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Different Risk Factors for Early and Late Colorectal Anastomotic Leakage in a Nationwide Audit

Sparreboom, Cloë L., B.Sc.1; van Groningen, Julia T., M.D.2,3; Lingsma, Hester F., Ph.D.4; Wouters, Michel W.J.M., M.D., Ph.D.2,5; Menon, Anand G., M.D., Ph.D.1,6; Kleinrensink, Gert-Jan, Ph.D.7; Jeekel, Johannes, M.D., Ph.D.7; Lange, Johan F., M.D., Ph.D.1 On behalf of the Dutch ColoRectal Audit group

doi: 10.1097/DCR.0000000000001202
Original Contributions: Colorectal Cancer
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BACKGROUND: Anastomotic leakage remains a major complication after surgery for colorectal carcinoma, but its origin is still unknown. Our hypothesis was that early anastomotic leakage is mostly related to technical failure of the anastomosis, and that late anastomotic leakage is mostly related to healing deficiencies.

OBJECTIVE: The aim of this study was to assess differences in risk factors for early and late anastomotic leakage.

DESIGN: This was a retrospective cohort study.

Settings: The Dutch ColoRectal Audit is a nationwide project that collects information on all Dutch patients undergoing surgery for colorectal cancer.

PATIENTS: All patients undergoing surgical resection for colorectal cancer in the Netherlands between 2011 and 2015 were included.

MAIN OUTCOME MEASURES: Late anastomotic leakage was defined as anastomotic leakage leading to reintervention later than 6 days postoperatively.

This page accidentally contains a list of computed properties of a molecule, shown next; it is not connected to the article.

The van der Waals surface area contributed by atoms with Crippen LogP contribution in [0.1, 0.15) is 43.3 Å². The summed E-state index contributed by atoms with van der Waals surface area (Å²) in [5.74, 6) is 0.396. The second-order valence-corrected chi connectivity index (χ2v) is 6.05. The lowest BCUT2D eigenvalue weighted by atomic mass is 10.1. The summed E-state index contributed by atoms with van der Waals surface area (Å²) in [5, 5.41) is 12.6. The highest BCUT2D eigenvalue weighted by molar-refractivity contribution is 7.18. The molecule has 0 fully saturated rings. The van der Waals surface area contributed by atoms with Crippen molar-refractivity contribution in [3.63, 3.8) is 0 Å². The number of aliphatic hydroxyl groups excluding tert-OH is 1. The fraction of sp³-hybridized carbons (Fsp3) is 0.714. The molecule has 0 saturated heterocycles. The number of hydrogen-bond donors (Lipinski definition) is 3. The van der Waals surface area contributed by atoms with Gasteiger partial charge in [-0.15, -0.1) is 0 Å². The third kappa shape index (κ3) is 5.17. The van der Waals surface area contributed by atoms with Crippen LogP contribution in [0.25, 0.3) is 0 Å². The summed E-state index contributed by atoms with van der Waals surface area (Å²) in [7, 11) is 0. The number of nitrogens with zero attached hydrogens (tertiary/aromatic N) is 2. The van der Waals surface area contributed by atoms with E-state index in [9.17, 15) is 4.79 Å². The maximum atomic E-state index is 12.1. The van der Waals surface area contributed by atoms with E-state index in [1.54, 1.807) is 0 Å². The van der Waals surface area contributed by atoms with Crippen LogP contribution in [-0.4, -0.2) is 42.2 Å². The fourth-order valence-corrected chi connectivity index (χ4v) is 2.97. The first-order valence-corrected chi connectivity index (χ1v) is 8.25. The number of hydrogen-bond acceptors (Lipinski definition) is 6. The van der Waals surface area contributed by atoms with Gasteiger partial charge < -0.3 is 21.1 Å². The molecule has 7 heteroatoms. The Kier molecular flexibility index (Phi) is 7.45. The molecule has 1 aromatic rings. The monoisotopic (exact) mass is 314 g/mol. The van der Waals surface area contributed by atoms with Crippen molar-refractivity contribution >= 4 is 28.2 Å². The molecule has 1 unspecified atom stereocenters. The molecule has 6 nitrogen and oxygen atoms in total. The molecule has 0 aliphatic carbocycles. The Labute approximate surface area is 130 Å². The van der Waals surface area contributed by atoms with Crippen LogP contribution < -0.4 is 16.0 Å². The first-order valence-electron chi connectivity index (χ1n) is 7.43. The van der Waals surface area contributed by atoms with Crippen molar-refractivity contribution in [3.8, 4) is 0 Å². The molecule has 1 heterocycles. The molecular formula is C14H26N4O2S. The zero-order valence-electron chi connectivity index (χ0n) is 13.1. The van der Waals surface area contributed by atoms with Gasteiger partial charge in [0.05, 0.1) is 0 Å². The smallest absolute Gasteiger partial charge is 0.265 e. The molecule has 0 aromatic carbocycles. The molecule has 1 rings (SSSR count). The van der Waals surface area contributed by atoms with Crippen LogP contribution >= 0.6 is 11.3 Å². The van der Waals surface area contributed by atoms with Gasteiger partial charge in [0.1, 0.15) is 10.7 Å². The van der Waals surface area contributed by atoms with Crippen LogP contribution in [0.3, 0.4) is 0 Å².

RESULTS: In total, 36,929 patients were included; early anastomotic leakage occurred in 863 (2.3%) patients, and late anastomotic leakage occurred in 674 (1.8%) patients. From a multivariable multinomial logistic regression model, independent predictors of early anastomotic leakage relative to no anastomotic leakage and late anastomotic leakage relative to no anastomotic leakage included male sex (OR, 1.8; p < 0.001 and OR, 1.2; p = 0.013) and rectal cancer (OR, 2.1; p < 0.001 and OR, 1.6; p = 0.046). Additional independent predictors of early anastomotic leakage relative to no anastomotic leakage included BMI (OR, 1.1; p = 0.001), laparoscopy (OR, 1.2; p = 0.019), emergency surgery (OR, 1.8; p < 0.001), and no diverting ileostomy (OR, 0.3; p < 0.001). Independent predictors of late anastomotic leakage relative to no anastomotic leakage were Charlson Comorbidity Index of ≥II (OR, 1.3; p = 0.003), ASA score III to V (OR, 1.2; p = 0.030), preoperative tumor complications (OR, 1.1; p = 0.048), extensive additional resection because of tumor growth (OR, 1.7; p = 0.003), and preoperative radiation (OR, 2.0; p = 0.010).

LIMITATIONS: This was an observational cohort study.

CONCLUSIONS: Most risk factors for early anastomotic leakage were surgery-related factors, representing surgical difficulty, which might lead to technical failure of the anastomosis. Most risk factors for late anastomotic leakage were patient-related factors, representing the frailty of patients and tissues, which might imply healing deficiencies. See Video Abstract at http://links.lww.com/DCR/A730.

1 Department of Surgery, Erasmus University Medical Center, Rotterdam, The Netherlands

2 Dutch Institute for Clinical Auditing, Leiden, The Netherlands

3 Department of Surgery, Leiden University Medical Center, Leiden, The Netherlands

4 Department of Public Health, Erasmus University Medical Center, Rotterdam, The Netherlands

5 Department of Surgical Oncology, Netherlands Cancer Institute-Antoni van Leeuwenhoek, Amsterdam, The Netherlands

6 Department of Surgery, Havenziekenhuis, Rotterdam, The Netherlands

7 Department of Neuroscience-Anatomy, Erasmus University Medical Center, Rotterdam, The Netherlands

Funding/Support: None reported.

Financial Disclosures: None reported.

Cloë L. Sparreboom, B.Sc., and Julia T. van Groningen, M.D. contributed equally to this article.

Presented at the meeting of the European Society of Surgical Research (ESSR), Amsterdam, The Netherlands, June 14-17, 2017.

Correspondence: Cloë Sparreboom, B.Sc., Wytemaweg 80 3015 CN Rotterdam, The Netherlands, Rm Ee-173. E-mail: c.sparreboom@erasmusmc.nl

© 2018 The American Society of Colon and Rectal Surgeons